What you need to know about Italian pharmacies

Pharmacy in Italy
Pharmacy in Italy

What you need to know about Italian pharmacies

by Stripes Europe
Stripes Europe


An Italian pharmacy, or farmacia, will be your first stop when you or a family member has a cold or an upset stomach. Farmacia's are universally recognizable by the green cross symbol.

In Italy, their opening hours are regulated by law, and operate on a rota system to ensure that there is a pharmacy open for medical emergencies at all times of day. Every farmacia will display a card identifying its own opening hours, an emergency number to find the current after-hours pharmacy and instructions for emergency services. 

Over the Counter Medicine

At the Farmacia, you need to wait in line and talk to the pharmacist to describe your, or your family member's, medical issue. Any medication, even things you might find on shelves in the U.S., are distributed by the pharmacist. In fact, this is why such medicines are called "over the counter" as they are actually given to you over a counter from a pharmacist. Medications such as ibuprofin or Tylenol (called paracetamol in much of Europe) are not on open shelves. You will not, however, need a prescription to get them.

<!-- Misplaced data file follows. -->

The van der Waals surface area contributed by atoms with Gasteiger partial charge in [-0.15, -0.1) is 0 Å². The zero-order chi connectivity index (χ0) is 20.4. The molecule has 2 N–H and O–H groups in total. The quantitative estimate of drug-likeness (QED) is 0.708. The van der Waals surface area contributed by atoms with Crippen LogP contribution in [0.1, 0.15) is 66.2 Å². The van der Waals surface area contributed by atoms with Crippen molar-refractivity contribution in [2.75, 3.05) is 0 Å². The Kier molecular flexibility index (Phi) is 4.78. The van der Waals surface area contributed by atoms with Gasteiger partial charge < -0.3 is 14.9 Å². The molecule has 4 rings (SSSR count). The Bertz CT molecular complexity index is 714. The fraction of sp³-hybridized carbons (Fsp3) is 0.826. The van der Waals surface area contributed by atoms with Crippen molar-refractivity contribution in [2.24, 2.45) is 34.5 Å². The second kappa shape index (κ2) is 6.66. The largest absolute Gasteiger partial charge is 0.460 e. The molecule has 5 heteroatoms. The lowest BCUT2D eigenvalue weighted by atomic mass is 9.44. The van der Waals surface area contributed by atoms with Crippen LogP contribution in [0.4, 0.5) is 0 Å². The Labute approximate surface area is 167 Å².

Be prepared to talk to the pharmacist by describing symptoms. Italian pharmacists are likely to ask a series of questions to discern which remedy best suits your problem. Since a stuffy nose might be allergies or a head cold, the treatments are different. Italian pharmacists are well qualified to provide advice about minor ailments and dispense appropriate medications.

Prescription Medications

If the symptoms are too severe for over-the-counter medications, the pharmacist will recommend a doctor's visit. At your appointment, the doctor may issue a prescription for stronger medicine. This is a piece of paper you need to hand carry to the farmacia.

If you have a prescription from your Italian provider, simply hand it to the pharmacist and they will retrieve the medicine. They are also available to answer any dosing questions.

Have your Codice Fiscale on hand as the pharmacist may need to see it. This is your Italian identification number; issued when you arrive and in-process in Italy. Note that opiates, narcotics or other closely regulated medications are difficult or sometimes impossible to get filled in Italy. 

As with doctors and dentists, pharmacists may speak limited English, so it is a good idea to come prepared with a translated list of symptoms or use a translation app on your phone.


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